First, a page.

THE mother of a bullying victim wept yesterday as her son told a court of his harrowing ordeal at the hands of his North-East fellow pupil tormentors.

Jamie Bright told Teesside County Court how he had "started to lose respect" for his parents after they told him it would be all right to go back to Shotton Hall Secondary School, in Peterlee, on several occasions but the bullying carried on despite teachers being aware of the problem.

The 20-year-old also said he was "humiliated and upset" at being placed in a resource centre at the school in a bid to stop what was happening.

His mother Doreen wept as he described a catalogue of violence he suffered in the early 1990s from a group of about boys at the school.

In the most severe incident, he said he was thrown against a wall and the next thing he remembered was waking up in the medical unit.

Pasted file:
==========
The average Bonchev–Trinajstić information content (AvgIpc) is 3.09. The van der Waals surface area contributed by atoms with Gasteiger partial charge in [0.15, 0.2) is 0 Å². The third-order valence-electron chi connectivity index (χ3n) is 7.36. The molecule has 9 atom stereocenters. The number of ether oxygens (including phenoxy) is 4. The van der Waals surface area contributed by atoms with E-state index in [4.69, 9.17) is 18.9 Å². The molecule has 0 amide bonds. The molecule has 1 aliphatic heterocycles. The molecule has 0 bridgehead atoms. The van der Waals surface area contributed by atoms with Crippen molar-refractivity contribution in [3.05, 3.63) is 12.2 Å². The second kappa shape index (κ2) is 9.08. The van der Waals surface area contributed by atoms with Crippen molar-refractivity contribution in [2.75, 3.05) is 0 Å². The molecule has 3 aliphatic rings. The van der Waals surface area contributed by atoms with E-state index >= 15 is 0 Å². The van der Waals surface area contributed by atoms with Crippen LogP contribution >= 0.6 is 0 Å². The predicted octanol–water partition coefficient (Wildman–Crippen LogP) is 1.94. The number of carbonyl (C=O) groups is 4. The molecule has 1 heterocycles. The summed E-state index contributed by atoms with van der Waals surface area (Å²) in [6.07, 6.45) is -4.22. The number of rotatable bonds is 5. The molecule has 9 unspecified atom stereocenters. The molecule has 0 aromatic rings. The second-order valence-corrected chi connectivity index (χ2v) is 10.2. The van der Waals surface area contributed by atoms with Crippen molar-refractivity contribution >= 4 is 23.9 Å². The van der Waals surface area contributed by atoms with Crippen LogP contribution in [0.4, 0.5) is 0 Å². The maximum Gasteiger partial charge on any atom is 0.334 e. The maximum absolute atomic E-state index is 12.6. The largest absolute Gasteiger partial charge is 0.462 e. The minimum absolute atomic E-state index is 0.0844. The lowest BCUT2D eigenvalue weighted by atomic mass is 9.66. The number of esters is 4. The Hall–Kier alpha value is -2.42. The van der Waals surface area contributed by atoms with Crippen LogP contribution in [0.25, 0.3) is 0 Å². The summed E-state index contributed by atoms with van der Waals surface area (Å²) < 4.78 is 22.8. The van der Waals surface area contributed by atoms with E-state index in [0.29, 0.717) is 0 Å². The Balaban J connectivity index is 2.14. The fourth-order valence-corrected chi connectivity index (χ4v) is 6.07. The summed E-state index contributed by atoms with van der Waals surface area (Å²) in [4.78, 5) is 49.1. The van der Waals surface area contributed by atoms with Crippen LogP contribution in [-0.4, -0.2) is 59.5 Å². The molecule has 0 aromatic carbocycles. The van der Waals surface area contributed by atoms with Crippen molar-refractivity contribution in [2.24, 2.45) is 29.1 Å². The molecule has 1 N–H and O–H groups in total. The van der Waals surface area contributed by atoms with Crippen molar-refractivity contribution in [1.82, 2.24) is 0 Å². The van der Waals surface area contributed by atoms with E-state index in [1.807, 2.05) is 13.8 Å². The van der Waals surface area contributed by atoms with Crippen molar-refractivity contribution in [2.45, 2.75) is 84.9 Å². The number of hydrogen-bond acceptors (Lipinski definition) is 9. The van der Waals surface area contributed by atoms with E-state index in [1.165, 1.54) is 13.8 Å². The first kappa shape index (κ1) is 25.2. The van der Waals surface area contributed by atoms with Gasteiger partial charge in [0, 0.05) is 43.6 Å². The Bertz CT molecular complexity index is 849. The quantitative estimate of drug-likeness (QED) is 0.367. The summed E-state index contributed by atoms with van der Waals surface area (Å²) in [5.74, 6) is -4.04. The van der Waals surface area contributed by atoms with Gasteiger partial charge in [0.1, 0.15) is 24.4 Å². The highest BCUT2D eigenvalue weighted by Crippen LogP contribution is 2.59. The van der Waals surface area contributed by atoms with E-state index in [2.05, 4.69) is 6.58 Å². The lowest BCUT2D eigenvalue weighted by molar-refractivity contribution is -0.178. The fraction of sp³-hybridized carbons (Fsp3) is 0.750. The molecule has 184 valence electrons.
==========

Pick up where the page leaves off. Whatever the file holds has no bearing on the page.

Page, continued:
He had been kicked unconscious and said he suffered bleeding into the skin behind his ear, his brain had hit his skull and he had multiple bruising to his body.

Barrister Ruth Trippier, acting for the council and the governors, put it to Mr Bright that he was a "boaster" at school, got into fights about it and "came off worst". He denied the allegations.

Mr Bright and another former pupil at the school, Caroline Newby, also 20, have brought separate £50,000 actions against the governors of the school and Durham County Council, the education authority.

The claims are challenged by the governors and the county council.

The case continues.